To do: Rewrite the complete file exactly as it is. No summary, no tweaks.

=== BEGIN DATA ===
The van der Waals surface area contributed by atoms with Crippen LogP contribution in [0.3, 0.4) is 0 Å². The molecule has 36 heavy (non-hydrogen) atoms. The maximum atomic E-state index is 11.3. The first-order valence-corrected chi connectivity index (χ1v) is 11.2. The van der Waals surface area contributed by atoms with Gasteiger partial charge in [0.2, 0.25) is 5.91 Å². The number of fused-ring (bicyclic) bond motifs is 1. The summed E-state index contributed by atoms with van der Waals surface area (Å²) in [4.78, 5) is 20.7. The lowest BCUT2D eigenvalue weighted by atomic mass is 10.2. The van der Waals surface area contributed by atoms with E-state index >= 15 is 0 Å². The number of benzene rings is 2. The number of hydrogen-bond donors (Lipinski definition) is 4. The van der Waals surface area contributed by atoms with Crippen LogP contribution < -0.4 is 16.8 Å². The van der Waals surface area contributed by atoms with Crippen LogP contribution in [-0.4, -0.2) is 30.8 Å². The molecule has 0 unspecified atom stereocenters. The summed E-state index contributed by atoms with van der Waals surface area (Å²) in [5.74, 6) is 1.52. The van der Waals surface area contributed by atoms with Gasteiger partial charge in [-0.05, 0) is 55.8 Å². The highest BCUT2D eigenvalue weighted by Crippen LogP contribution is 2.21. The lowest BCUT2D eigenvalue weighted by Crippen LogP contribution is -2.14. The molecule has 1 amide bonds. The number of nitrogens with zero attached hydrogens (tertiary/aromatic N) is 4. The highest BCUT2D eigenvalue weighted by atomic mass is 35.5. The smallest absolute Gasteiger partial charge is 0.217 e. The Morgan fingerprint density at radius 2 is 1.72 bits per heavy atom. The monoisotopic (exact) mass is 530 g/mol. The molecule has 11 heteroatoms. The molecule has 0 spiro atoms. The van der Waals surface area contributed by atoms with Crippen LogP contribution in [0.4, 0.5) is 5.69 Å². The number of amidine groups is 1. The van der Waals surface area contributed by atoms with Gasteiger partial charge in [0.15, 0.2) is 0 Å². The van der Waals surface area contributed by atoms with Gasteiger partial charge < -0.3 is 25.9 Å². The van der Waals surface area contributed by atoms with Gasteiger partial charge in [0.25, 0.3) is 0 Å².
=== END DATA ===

The van der Waals surface area contributed by atoms with Crippen LogP contribution in [0.3, 0.4) is 0 Å². The molecule has 36 heavy (non-hydrogen) atoms. The maximum atomic E-state index is 11.3. The first-order valence-corrected chi connectivity index (χ1v) is 11.2. The van der Waals surface area contributed by atoms with Gasteiger partial charge in [0.2, 0.25) is 5.91 Å². The number of fused-ring (bicyclic) bond motifs is 1. The summed E-state index contributed by atoms with van der Waals surface area (Å²) in [4.78, 5) is 20.7. The lowest BCUT2D eigenvalue weighted by atomic mass is 10.2. The van der Waals surface area contributed by atoms with E-state index >= 15 is 0 Å². The number of benzene rings is 2. The number of hydrogen-bond donors (Lipinski definition) is 4. The van der Waals surface area contributed by atoms with Crippen LogP contribution < -0.4 is 16.8 Å². The van der Waals surface area contributed by atoms with Crippen LogP contribution in [-0.4, -0.2) is 30.8 Å². The molecule has 0 unspecified atom stereocenters. The summed E-state index contributed by atoms with van der Waals surface area (Å²) in [5.74, 6) is 1.52. The van der Waals surface area contributed by atoms with Gasteiger partial charge in [-0.05, 0) is 55.8 Å². The highest BCUT2D eigenvalue weighted by Crippen LogP contribution is 2.21. The lowest BCUT2D eigenvalue weighted by Crippen LogP contribution is -2.14. The molecule has 1 amide bonds. The number of nitrogens with zero attached hydrogens (tertiary/aromatic N) is 4. The highest BCUT2D eigenvalue weighted by atomic mass is 35.5. The smallest absolute Gasteiger partial charge is 0.217 e. The Morgan fingerprint density at radius 2 is 1.72 bits per heavy atom. The monoisotopic (exact) mass is 530 g/mol. The molecule has 11 heteroatoms. The molecule has 0 spiro atoms. The van der Waals surface area contributed by atoms with Crippen LogP contribution in [0.4, 0.5) is 5.69 Å². The number of amidine groups is 1. The van der Waals surface area contributed by atoms with Gasteiger partial charge in [0.15, 0.2) is 0 Å². The van der Waals surface area contributed by atoms with Gasteiger partial charge < -0.3 is 25.9 Å². The van der Waals surface area contributed by atoms with Gasteiger partial charge in [0.25, 0.3) is 0 Å².